Hut Hiking in Northern Italy travel blog

Here's the view out my hotel room balcony.

Here's the hotel, from the rowboat dock. My room is the top...

This is the Dining Room. See if you can find a menu,...

Alta Via 1 traill head from the hotel northbound.

All trails should be marked this clearly.

Humans can get through, but cows can't.

This happy cow let me pet her.

About a third of today's trail was paved.

Your destination is ahead: Toblach (Dobiacco)

Saturday, June 9th, 2012: Hotel Lago di Braies to Toblach (Dobiacco).

A great surprise and two more trials.

This hotel was just what I needed after my lost in the wilderness and surviving the moraine field hike Friday. A nice hot shower, my own private room, a stunning view, nice proprietor, nice proprietor's dog, and dinner in the 5 star dining room included. It was luxury in a remote setting, like the Ahwahnee Hotel in Yosemite, but without the crowd, or price.

It seems like you can tell if the proprietor will be nice or not by whether or not they have a dog. If they have a dog, they will be nice. If they don't have a dog, well, then it's a question mark.

The hotel itself was big and built in another era. The roaring 20's maybe? Big dramatic common rooms downstairs, with super high ceilings, wide open spaces, and big picture windows looking out on the deck and the lake. The big main floor rooms had lots of wood, and lots of frescoes; forest scenes painted right on the walls.

They had a dock with rowboats, they had a souvenir shop, they had a snack bar, they had a restaurant, and they had the dining room. And they had the trail head from the lake to continue on the Alta Via 1.

I donned my formal wear, and was right on time for dinner. 7 pm again. I was not going to miss it. My formal wear was my long black nylon pants that I wouldn't wear in the rain, and my one polo shirt. They gave me my own table where I sat facing the picture windows in front of the deck and lake. And after a minute or two I noticed a guy outside waving his arms.

And then I noticed that it was Volker! And there was Christine!

How could this be? They headed south on the trail from Valparola. I rested a day there and then went north. Now, two and a half days later, here they were waving on the other side of the picture windows.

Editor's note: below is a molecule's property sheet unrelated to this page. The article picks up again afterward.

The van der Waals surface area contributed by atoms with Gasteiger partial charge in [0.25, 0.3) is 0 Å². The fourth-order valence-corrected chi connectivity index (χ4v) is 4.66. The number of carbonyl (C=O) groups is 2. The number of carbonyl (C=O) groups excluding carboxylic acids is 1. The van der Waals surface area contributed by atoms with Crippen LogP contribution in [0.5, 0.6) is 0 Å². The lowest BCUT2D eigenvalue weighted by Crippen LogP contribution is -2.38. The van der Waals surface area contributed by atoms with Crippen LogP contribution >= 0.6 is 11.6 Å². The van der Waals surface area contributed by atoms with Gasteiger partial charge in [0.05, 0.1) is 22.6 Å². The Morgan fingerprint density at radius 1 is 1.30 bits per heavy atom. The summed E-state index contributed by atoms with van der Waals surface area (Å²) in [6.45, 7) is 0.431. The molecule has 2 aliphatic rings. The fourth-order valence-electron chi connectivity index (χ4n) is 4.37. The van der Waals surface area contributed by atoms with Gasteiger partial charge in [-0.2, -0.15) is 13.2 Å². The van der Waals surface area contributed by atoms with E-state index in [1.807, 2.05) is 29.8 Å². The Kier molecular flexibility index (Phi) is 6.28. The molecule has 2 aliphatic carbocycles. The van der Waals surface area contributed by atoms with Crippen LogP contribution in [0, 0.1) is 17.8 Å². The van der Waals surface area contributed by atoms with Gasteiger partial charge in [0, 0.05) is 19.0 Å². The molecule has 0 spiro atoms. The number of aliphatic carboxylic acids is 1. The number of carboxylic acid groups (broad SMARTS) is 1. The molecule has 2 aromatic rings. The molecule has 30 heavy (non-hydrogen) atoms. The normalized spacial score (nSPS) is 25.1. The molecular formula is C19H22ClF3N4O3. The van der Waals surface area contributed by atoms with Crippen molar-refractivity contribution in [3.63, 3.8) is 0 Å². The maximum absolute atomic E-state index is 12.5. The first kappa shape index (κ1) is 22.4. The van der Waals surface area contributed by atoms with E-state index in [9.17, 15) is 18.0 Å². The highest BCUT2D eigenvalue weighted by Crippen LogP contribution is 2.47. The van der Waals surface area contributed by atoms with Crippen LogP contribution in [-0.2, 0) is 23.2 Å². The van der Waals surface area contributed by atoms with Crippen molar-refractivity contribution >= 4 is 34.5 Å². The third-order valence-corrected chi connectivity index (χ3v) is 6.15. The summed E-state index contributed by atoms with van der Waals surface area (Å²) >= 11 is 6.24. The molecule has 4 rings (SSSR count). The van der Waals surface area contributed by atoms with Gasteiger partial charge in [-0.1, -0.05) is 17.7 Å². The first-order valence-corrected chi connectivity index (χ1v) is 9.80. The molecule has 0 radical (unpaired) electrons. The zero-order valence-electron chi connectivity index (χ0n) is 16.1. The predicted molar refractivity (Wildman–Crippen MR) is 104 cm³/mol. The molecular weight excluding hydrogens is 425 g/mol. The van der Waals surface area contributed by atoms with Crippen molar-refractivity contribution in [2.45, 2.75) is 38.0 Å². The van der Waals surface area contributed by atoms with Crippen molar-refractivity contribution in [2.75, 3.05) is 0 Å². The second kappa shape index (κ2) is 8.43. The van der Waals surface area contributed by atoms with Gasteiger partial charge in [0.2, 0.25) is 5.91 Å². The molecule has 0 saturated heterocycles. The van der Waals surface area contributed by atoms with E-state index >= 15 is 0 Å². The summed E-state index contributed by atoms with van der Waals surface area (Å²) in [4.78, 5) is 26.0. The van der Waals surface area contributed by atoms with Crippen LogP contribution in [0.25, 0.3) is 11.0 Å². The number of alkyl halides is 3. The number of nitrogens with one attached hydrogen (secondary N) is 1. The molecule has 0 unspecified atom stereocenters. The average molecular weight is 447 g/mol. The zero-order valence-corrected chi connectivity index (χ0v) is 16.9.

I waved back.

Dinner with Christine and Volker was really nice. The food was really good, I got to find out more about Chistine and Volker, and I got to hear about their adventures the last couple of days.

Dinner started out with a salad bar and then continued with a small appetizer, and then two courses from the menu, and desert. They printed up a cute little menu each day, maybe you can see one in the photo above at an empty table, it was a nice touch. The food was the usual really good stuff I was now callous to. But two food items stood out: Christine's balsamic vinegar, and Volker's wine.

There were two bottles of balsamic vinegar at the salad bar. One was a usual brand and one was an unmarked homemade looking bottle. When I made my salad, I just went for the tried and true normal brand without noticing the other bottle until it was too late. Christine, on the other hand, used the homemade bottle. As we were eating our salads she commented how good her vinegar was. I didn't say anything but thought, “oh, that was that other bottle, I'm glad at least she tried it.”

But we all tried Volker's wine. It seemed like such an extravagance after the trail. It was white, and chilled, and just a little sweet. The glasses were big and thin and made a nice ring when we clinked them together. It was a perfect accompaniment to hear about their adventures the last couple of days.

And adventures they had. I'll have to wait until they contact me to get their OK to publish them, but it was really a great story. It seems like something always happens on these multi-day hikes. Especially during this early season June 1st to 15th , before all the huts are open, and when the weather is more variable than mid summer.

I missed them at breakfast. They were at the end of their trip so were sleeping in. And they had their car parked there. I needed to get going to avoid the afternoon rain. The forecast was one raindrop for the morning and two for the afternoon. So I left them a note, pet the nice black female newfie, and was on my way.

I had two more trials on this last leg of mine. One was a road block, and one was a bait situation.

The road block was right past a big old hotel from the 1800's. The hotel sign said it used to be the only stop between Toblach and Lake Braies and it had a medicinal spring that was a draw by itself. The hotel was shut, and fenced off, and it was hard to tell if it was open seasonally or not at all. But it didn't matter, the road block was the problem.

There was temporary fencing blocking the dirt road that was the trail. The fencing had signs that said do not enter and something about work. There was a detour that was a dirt road going, of course, uphill. So what did I do?